i was just chatting with a colleague on this issue. we as africans like to potray urselves as poor so as to attract sympathy and pity.
    a typical example is when our white folks vist this country ,most ghanaians who they come into contact with would say anything for a few cedis so how wnt a journalist be concerned abt bringing to bear the poor side of african so that we get help.

    i wonder how the govt ministers potray us in order to get grants and at which lenghts they wld go…….just wondering

    Reply
    1. Kobby Post author

      Well, as Tony put it, NGOs say its the only way they can raise money so I imagine our governments must do similar. Unless they need to show progress in which case they whip out the progress pictures.

      It strikes at a deeper problem though.

      Reply
  3. RICH BLK

    Great article and links Kobby…

    i agree with tony’s comments in portraying a fair, balanced perspective of ‘the work done’ vs ‘the work that still needs to be done’:

    NGO’s may contend that the only way to raise funds is to seek – for lack of a better word ‘pity’, this may garner the required economic assistance but what does it do for the attitudes and approach of real investment if with that pity comes low expectations, distrust of financial prudence and contempt towards the receivers of aid? – which is what we seem to have when dealing with foreign aid agencies.

    Wouldn’t it be better to show the positive gains the investments have enabled – which would answer critics of corruption, financial fund-management & real development as well as make those on the receiving end accountable in that they would have to publicly show what they have developed successfully.

    i think tempering real, honest and maybe unsettling ‘truths’ with minor successes – ‘hope’ leads to enthusiasm, trust, open dialogue and hopefully gainful resolution.
    Basically letting people know what still needs to be done and showing them what has been done because of their contribution will galvanize them towards action and focus both sides positively…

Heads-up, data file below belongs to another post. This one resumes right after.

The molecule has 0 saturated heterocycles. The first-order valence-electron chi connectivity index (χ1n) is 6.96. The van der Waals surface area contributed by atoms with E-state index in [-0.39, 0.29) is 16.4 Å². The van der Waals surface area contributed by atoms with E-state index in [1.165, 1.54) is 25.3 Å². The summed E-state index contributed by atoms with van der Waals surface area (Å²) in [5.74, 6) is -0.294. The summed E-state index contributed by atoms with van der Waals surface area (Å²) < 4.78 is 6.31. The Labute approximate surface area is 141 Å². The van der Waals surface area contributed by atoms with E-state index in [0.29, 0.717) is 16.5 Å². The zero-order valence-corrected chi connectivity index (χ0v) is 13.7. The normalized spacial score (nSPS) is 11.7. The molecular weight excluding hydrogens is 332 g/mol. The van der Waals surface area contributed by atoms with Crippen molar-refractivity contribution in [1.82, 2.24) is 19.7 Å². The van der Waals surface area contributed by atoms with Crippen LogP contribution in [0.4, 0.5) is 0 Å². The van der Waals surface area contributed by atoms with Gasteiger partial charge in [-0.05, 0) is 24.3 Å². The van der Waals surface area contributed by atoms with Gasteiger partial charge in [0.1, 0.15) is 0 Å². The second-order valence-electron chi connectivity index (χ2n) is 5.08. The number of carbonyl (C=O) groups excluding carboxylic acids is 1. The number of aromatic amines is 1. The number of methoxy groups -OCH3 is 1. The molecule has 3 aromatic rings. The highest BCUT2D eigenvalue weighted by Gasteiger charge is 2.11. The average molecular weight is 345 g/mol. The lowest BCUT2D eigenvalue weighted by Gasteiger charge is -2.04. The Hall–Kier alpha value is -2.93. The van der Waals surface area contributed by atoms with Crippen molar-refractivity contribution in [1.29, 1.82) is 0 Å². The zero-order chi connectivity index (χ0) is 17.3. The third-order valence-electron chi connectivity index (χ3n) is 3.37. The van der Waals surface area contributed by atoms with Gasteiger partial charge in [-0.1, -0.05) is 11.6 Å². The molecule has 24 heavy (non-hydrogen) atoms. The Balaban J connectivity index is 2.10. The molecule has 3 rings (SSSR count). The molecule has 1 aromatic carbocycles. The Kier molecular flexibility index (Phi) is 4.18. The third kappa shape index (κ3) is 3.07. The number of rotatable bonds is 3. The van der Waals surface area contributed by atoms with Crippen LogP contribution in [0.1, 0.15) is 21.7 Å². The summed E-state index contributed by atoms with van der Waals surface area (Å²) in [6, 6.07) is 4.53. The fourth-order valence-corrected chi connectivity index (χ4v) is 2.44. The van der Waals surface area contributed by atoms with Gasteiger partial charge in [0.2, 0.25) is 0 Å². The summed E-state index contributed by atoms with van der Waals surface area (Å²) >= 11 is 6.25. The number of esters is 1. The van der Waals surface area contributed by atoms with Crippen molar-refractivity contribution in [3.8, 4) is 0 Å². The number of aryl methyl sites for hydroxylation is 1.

Reply
    1. Kobby Post author

      Hey Rich. Cool to hear from you. Cool comment too.

      It’s like a chicken and egg thing this ‘need pity to raise funds’ but ‘pity breeds contempt and tight holds on wallets’ thing.

      I agree with you. Long-term, honesty is the best policy.

      Reply
  4. Graham Knight

    I loved this because it went against the grain. I think Nietzsche said that pity is the way the weak inflict pain on the strong. The problem is after sustained attack fatigue sets in and it doesn’t work anymore. I think Rich Blk’s suggestion to show how how investments have made a positive impact, whilst continuing to show the areas that still need help, is a solution.

    In reply to Tony Burkson, there is a support system in the UK for the poor, although a mini social security system has now been set up in Ghana. I would argue that what the UK has that you don’t really see in Ghana is despair.

    Kobby – am very interested in how you are having to reinterpret who you are after your move to Ghana. Hope we are going to meet one day?

    Reply
  5. Nana Yaw Sarpong

    I think I may oppose the usual bad image of Ghana much as I would be against showing the showy of Ghana ie. Osu, East Legon, Mall etc. But I think what we should be looking out is a perfect representation of what we are. Kobby, I watch a lot of American films, and I see them throwing all the beautiful things at me. But I know, courtesy a friend in New York, that there are huge heap of rubbish in front of the many shops in NYC. The films from there never show it. I hope I made a point here…

    Reply
    1. Kobby Post author

      Hi Nana Yaw and many thanks for expressing your thoughts here.

      If by “a perfect representation” you mean a realistic representation, then I completely agree with you: show both the good and the bad because both exist here.

      If however you mean show the best and the best alone, then I disagree. Completely. What would be the point of going to ask for aid if you can afford shopping malls and Trasacco houses? The fact is that only a relative few Ghanaians can afford that.

      Show it all. The good AND the bad.

      As for American films, I think Hollywood is in fact very good at showing both America’s good and bad sides, especially in its films. Off the top of my head, I remember Halle Berry’s debut as a crackhead in ‘Jungle Fever’ or recent TV shows like ‘The Wire’ or films set in the ghettos that show and remind everyone about poverty and deprivation on its own doorstep. For every glossy blockbuster, there is a gritty independent film or TV show showing another side. America has very few untold stories. They show all sides. It depends on what you choose to watch.